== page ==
The Telegraph
Since 1st March, 1999
CIMA Gallary
Email This Page
Rural quarters fume at ‘leniency’
- Errant health worker admits ‘mistake’, let off with warning

Raiganj, Nov. 15: The health worker of the Bamangram sub-centre, who administered four infants an antiseptic solution instead of Vitamin A drops on Wednesday, has been let off with a warning, a decision of the North Dinajpur health administration that has not gone down well in many quarters.

Sumita Saha, who had been served a showcase notice by chief medical officer of health (CMOH), admitted her “mistake” after which she was issued the warning. The zilla parishad health karmadhakshya and the subdivisional officer of Raiganj have objected to the decision.

The CMOH, Parthasarathi Bhattacharya, said Sumita had been served the showcase notice on Friday and she promptly submitted a written reply.

“She confessed to feeding the babies the antiseptic and gave an assurance in writing that such an error would not occur again. I gave her a good scolding and issued her an official warning. To me, that is an adequate punishment,” said Bhattacharya.

The zilla parishad karmadhakshya for health, Habibur Rehman, however, said he was surprised how the CMOH could take a decision without consulting the district health committee.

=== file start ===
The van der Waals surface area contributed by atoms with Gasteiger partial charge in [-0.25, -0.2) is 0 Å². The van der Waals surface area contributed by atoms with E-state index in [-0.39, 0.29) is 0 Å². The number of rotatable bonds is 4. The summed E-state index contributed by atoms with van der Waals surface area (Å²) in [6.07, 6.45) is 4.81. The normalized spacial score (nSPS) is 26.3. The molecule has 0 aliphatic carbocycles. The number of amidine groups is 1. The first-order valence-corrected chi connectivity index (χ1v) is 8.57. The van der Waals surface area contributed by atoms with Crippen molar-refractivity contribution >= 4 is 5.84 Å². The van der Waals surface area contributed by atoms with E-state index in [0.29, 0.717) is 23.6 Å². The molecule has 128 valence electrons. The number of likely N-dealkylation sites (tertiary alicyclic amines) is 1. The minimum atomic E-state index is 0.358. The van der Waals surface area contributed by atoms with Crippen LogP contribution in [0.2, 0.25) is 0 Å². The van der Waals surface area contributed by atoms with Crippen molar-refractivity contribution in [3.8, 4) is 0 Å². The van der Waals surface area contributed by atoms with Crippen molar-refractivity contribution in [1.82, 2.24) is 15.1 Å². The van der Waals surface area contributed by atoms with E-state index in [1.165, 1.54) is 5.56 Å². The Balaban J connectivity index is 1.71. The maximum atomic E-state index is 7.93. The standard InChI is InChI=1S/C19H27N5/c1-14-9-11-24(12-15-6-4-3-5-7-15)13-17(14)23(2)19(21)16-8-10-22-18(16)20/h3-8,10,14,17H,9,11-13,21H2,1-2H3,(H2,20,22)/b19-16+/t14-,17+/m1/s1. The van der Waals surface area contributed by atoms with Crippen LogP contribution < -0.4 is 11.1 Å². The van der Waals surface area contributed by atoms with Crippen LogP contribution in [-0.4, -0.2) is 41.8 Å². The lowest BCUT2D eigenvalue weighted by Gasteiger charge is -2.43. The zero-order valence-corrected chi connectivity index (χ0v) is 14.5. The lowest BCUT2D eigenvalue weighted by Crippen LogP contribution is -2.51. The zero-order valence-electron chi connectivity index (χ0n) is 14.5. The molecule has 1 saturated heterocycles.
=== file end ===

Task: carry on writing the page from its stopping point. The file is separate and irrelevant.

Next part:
“I strongly object to this unilateral decision to let off the health worker with just a warning. It should have been probed how the children were fed the antiseptic, instead of the Vitamin A oil, when the containers they are kept in are different in shape. While Savlon (the antiseptic solution) is pale yellow in colour with a strong smell, the vitamin is a colourless, odourless liquid,” said Rehman.

He added that with the babies’ lives put at risk, the incident should not have been passed off as a mere “mistake.” “I have convened a meeting of the district health committee on November 20, where we will seek an explanation from the CMOH for his decision and initiate steps against the health worker,” said the karmadhakshya.

Raiganj subdivisional officer Sumita Bagchi agreed with Rehman’s stand. “I am writing to the CMOH to seek a full report on the matter.”

The CMOH said there were 344 health sub-centres in North Dinajpur and they were spread across remote areas of the district. “These centres, set up mainly to carry out immunisation programmes, are manned by trained auxiliary nursing midwives, whose minimum qualification is Madhyamik. They are trained in Calcutta for a year before being posted,” said Bhattacharya.

He added that the block medical officers were supposed to keep tabs on the sub-centres. “However, because of tremendous work pressure, the block medical officers of health cannot visit the centres on a regular basis. We are sending instructions to all such centres not to keep medicines other than vaccines on one table.”

Email This Page